Social audit involves a systematic assessment and reporting of social implications of a company’s operations towards the society and environment with a view for improvement. The essence of social audit stretches from the implication of business footprints in the society/environment to the company’s values towards fundamental responsibilities in the areas of human rights, labour, environment and anti-corruption. This have started to gain great momentum in recent times, especially, considering the impacts of organisational quest for profit maximization, to the ill human treatments of workers, host communities and the environment. Social responsibility starts with a company’s value system towards the people – employees, host community, customers/consumers, and other stakeholders. No business can operate in a vacuum, the long term existence of every businesses depends on its responsible actions towards the society and the environment in which it operates. Commitment towards such responsible actions requires social audit.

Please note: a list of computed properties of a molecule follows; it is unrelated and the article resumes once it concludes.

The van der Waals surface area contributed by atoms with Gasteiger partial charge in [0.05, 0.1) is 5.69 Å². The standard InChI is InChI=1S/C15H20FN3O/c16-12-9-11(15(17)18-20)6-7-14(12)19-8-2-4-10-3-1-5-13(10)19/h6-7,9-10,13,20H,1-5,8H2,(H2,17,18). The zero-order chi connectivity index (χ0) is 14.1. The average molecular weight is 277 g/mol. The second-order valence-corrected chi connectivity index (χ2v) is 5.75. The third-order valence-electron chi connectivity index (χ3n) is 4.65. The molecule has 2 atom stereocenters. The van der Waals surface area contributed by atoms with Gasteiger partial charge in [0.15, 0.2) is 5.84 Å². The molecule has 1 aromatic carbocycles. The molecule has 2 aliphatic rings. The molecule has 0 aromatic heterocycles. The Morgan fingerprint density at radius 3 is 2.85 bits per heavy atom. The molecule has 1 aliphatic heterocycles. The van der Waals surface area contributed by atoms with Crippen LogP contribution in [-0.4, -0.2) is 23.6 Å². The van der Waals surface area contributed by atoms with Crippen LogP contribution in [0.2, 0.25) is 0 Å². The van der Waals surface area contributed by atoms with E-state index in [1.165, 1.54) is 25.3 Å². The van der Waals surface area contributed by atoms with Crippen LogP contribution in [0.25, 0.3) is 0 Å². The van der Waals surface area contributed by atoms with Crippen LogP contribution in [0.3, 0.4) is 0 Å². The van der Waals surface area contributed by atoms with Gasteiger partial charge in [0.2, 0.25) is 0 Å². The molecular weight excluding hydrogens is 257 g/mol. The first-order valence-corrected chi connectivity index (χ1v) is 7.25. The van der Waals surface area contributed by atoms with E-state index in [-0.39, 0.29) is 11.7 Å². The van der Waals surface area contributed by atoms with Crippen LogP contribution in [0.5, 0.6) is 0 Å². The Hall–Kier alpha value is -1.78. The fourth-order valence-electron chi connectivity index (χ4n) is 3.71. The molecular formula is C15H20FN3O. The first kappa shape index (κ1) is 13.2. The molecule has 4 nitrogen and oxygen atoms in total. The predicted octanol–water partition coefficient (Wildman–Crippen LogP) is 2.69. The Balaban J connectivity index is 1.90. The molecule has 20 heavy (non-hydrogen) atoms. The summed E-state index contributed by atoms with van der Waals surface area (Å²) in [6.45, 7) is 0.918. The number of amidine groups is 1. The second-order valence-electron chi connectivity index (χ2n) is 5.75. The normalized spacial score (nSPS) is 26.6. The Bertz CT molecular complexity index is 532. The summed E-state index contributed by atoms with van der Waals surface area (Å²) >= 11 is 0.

The last few decades have greatly experienced the spread of supply chain and production plants from developed countries to low-wage developing countries where there are lower social standards in the workplace. Over the years, the spread has created a couple of negative implications to the reputations of many brands. For instance, the collapse of the Rana Plaza building in Bangladesh, led to the death of about 3,639 workers due to a lack of social audit. The incident became a brand issue to factories producing clothing for some U.S., Canadian and European clothing labels and retailers.
Social audits should therefore not be undertaken only out of management concern for risk assess but to seek out opportunities for setting the stage for long-term success to earn:
• Competitive advantage
• Brand reputation
• Ability to attract and retain workers, customers, investors and the financial community
• Employees’ commitment and productivity
• Good relationship with regulators, government, and host communities.